driving force

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English[edit]

Noun[edit]

driving force (plural driving forces)

  1. Impetus; a person or thing that causes, stimulates, or motivates something to happen.
    • 2003, Manja Ledderhos, Strategy on Multiple Channels, →ISBN:
      Many authors see a digital revolution taking place today and stress that this is a driving force behind many changes in companies.
    • 2012, Hugh Downs, Yours Truly, Hugh Downs, →ISBN:
      Every living creature has a driving force that pushes him in the direction of certain goals.
    • 2015, Mark Horsley, The Dark Side of Prosperity: Late Capitalism’s Culture of Indebtedness, →ISBN:
      With the aim of moving toward our subsequent discussion of the driving forces behind mass indebtedness, however, we might take things a little further by condensing the original work's detailed breakdown into two very broad causes of individual indebtedness.
    • 2015, Mohammed bin Maktoum, Flashes of Thought, →ISBN:
      Sheikh Mohammed is the driving force behind the transformation of Dubai into one of the great cities of the modern world: a hub for business and tourism, and the world's gateway to the Middle East.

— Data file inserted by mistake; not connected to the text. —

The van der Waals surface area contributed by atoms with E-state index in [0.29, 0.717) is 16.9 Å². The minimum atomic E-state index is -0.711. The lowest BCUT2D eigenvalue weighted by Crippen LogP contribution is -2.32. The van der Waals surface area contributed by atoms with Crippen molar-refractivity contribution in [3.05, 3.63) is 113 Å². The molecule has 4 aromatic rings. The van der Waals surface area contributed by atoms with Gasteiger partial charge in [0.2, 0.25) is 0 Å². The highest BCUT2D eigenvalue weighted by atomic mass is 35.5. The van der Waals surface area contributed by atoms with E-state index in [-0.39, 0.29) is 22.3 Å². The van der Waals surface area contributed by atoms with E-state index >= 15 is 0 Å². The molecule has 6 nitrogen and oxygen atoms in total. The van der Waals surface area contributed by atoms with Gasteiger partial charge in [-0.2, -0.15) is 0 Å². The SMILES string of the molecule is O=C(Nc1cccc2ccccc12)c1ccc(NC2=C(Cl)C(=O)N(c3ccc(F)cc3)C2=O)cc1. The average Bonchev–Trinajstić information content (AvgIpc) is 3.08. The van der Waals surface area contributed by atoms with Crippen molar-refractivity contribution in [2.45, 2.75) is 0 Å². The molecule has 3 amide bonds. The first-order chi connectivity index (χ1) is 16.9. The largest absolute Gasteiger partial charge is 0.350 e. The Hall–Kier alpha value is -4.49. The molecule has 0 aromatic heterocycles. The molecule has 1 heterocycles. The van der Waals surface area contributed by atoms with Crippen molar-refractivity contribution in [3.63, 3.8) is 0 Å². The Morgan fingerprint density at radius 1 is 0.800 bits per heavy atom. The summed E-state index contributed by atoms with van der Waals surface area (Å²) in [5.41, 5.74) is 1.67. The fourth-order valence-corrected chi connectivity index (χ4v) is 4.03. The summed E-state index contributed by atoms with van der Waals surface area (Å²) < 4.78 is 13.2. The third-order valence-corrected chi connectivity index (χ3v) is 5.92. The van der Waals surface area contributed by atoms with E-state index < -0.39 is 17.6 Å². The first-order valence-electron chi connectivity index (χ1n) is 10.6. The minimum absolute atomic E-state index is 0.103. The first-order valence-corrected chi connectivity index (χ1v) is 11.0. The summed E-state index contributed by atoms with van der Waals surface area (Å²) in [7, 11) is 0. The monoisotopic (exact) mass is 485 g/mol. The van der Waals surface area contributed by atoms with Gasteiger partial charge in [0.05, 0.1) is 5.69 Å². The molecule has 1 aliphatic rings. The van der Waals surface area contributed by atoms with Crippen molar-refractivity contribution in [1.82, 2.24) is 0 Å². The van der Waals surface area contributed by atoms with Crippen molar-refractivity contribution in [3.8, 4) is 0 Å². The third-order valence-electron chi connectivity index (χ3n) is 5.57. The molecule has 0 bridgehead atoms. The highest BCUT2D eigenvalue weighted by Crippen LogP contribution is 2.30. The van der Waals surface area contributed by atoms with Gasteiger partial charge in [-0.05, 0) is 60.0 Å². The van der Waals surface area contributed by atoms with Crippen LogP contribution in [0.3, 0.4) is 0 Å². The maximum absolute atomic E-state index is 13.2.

2. The force that causes something to move or a physical process to occur.
    • 2007, Helmut Mehrer, Diffusion in Solids, →ISBN, page 178:
      Diffusing particles experience a drift motion in addition to random diffusion, when an external driving force is applied.
    • 2013, Nicholas Sperelakis, Physiology and Pathophysiology of the Heart, →ISBN, page 67:
      The total driving force is the sum of two forces: an electrical force (e.g. the negative potential in the cell tends to pull in positively charged ions) and a diffusion force (based on the concentration gradient) (fig. 3-5).
    • 2016, Shripad T. Revankar ‎& Pradip Majumdar, Fuel Cells: Principles, Design, and Analysis, →ISBN, page 277:
      The ions transport through the fuel cell electrolytes under the influence of both electrical potential gradient and concentration gradient as the driving forces.

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